She says it’s a good idea to have camaraderie in the workplace; to be a team player and be communicative. But the office is a place to deliver your best performance. “You may get sidetracked from these types of conversations, and you can create unnecessary conflict for yourself and others by engaging in a heated debate or series of them over politics.”

But if you’re really passionate and simply can’t help yourself, only discuss politics or the election with trusted colleagues who are friends, outside of work time, Taylor suggests. Also make sure you take a cautious approach, as you never know how a particular topic or issue may offend one of your colleagues, Zupan adds.

Katharine Brooks, director of Liberal Arts Career Services at The University of Texas at Austin and author of "You Majored in What? Mapping Your Path from Chaos to Career," says you shouldn’t impose your opinions on others. “If you feel strongly about something, you can state your opinion if asked, but don’t belabor it,” she says. “The bottom line is that you are at your office to work, and unless you are working for a politician or politics has a direct influence on your job, it’s best to stick to other topics.”

If you’re the one who is uncomfortable and your boss or colleagues try to drag you into political discussions, the best thing to do is simply not engage in the conversation, Kane says. “This may mean smiling and nodding, or making some neutral comments in reaction to the speaker. Sooner or later, the speaker will get the picture that this is not something you’d like to continue to pursue.”

Taylor also suggests you try to steer the conversation to your mutual projects diplomatically. Do more listening than talking, avoid getting into the fray and push the conversation to work-related topics.

If the boss starts proselytizing his or her politics, you need to nip it in the bud, Woodward says. “I’m typically not a fan of running to HR at the first hint of a problem, so I always advise people to gracefully duck out of the conversation and let them know you are not comfortable talking politics at the office,” he says. If you let people know up-front what types of topics you are and are not willing to discuss, it helps set the boundaries of your relationship.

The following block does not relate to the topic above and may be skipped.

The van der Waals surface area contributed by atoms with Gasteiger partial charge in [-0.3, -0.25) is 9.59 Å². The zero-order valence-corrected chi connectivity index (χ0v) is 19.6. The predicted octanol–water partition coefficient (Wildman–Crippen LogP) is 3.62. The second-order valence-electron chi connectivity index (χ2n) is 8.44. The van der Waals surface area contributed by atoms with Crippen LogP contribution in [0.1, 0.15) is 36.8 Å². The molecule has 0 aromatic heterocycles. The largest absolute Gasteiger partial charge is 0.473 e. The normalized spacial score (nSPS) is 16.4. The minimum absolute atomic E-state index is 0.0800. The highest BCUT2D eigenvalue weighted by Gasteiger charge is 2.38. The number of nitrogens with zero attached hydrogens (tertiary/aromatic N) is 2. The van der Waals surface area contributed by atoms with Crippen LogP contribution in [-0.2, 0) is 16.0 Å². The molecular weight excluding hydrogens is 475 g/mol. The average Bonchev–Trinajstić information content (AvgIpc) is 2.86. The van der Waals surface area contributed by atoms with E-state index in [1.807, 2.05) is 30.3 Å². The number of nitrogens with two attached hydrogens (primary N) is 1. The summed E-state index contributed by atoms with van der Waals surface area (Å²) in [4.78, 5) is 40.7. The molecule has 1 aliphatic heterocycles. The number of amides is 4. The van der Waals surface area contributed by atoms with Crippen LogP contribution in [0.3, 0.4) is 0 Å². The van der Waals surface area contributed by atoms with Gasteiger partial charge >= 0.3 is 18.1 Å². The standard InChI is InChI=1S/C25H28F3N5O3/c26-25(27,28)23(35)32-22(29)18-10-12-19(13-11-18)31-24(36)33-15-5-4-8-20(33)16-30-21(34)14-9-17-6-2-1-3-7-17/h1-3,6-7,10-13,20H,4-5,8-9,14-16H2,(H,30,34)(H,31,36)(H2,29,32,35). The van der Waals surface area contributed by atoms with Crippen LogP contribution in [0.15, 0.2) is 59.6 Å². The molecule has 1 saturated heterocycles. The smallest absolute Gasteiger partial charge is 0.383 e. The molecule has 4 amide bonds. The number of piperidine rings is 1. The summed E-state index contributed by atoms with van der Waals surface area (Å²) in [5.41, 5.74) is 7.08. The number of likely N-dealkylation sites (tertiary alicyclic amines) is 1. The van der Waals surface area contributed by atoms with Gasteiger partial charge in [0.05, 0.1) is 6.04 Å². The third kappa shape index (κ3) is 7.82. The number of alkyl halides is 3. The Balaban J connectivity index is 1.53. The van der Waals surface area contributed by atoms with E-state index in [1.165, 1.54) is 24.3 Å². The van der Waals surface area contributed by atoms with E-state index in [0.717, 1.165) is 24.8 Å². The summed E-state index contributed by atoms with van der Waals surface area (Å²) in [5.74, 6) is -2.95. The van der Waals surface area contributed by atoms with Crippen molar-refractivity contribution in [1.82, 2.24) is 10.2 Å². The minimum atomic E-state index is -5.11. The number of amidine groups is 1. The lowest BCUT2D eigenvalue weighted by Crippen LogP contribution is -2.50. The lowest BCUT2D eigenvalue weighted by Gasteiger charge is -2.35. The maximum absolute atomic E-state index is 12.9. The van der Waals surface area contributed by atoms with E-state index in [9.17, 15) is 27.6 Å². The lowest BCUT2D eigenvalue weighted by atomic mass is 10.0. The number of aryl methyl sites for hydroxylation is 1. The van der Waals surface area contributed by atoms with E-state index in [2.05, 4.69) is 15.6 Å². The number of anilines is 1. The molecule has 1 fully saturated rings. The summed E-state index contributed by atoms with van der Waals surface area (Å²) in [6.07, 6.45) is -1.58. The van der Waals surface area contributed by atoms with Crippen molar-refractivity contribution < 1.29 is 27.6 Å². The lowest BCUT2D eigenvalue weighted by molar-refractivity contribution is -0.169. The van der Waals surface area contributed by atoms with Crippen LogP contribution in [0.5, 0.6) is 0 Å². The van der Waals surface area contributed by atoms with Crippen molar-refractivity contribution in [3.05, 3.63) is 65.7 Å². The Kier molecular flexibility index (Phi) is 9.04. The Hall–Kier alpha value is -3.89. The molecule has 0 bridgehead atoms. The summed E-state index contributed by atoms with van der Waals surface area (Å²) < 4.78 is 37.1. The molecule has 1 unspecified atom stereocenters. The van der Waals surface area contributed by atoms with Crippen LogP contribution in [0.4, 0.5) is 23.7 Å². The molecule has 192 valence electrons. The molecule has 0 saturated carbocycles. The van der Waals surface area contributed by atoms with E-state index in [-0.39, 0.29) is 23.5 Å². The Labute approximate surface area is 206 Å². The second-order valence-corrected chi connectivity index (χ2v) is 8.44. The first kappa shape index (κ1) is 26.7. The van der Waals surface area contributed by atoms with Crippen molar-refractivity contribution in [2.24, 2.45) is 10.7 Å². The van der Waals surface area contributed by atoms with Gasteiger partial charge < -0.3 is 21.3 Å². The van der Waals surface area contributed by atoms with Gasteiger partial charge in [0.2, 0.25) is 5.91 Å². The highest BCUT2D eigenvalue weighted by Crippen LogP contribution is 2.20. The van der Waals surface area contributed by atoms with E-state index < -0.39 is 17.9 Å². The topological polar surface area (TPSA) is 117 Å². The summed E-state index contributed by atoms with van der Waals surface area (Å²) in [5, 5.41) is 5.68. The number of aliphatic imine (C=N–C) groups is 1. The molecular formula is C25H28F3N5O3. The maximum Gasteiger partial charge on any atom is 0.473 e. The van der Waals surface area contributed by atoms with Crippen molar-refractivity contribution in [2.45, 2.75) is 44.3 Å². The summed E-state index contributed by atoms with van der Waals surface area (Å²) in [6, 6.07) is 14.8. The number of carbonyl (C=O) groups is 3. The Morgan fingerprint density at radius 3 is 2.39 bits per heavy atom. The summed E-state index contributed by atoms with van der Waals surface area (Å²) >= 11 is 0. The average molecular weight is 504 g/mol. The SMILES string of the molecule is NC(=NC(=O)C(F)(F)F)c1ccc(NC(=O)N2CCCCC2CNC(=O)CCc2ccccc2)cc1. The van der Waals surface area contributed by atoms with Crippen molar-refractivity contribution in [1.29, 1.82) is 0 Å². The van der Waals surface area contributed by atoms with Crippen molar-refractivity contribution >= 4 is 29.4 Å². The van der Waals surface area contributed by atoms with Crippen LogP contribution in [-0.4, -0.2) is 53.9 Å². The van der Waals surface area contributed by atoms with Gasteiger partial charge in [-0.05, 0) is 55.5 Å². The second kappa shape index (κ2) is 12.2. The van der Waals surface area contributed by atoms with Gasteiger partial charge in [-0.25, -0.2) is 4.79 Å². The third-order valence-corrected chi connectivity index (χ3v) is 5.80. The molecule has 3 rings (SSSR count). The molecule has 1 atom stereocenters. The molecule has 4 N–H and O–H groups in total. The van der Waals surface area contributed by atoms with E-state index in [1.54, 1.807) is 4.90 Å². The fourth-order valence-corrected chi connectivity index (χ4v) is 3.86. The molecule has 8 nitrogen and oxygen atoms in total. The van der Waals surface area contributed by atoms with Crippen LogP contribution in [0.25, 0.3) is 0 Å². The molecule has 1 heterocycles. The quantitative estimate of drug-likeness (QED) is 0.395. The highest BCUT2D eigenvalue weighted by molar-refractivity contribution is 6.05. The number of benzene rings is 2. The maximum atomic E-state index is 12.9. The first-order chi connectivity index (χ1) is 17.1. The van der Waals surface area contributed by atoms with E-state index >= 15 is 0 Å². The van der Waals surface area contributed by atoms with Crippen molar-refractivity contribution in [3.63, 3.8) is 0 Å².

In the event that the proselytizing persists to the point where it begins to interfere with your work or personal comfort, you have to take whatever steps you feel necessary to ensure the environment is a positive and productive one, Woodward adds.

If someone at work asks your opinion on a political topic or who your choice is for president, you don’t have to answer; simply let the person know that’s something you like to keep to yourself, Zupan says. “Never assume that someone shares the same political views and opinions as you. It can be easy to go from what you thought might be a light and casual conversation to something more heated if you don’t expect the unexpected. And, if you do find yourself getting into a bit of an intense political topic, do your best to find some middle ground.”

Politics isn’t as simple as Republican or Democrat, Woodward explains. “There really isn’t a one-size-fits-all platform for most folks. So, what happens is many individuals end-up with some sort of buffet style approach. However, this can get lost when discussions become focused on just one or two polarizing issues that cause emotions to run high. I’m a firm believer in creating a culture of both open dialogue and mutual respect. When you don’t have this type of culture, which is unfortunately most companies in America, you should avoid talking politics at work altogether.”

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© 2012 Forbes.com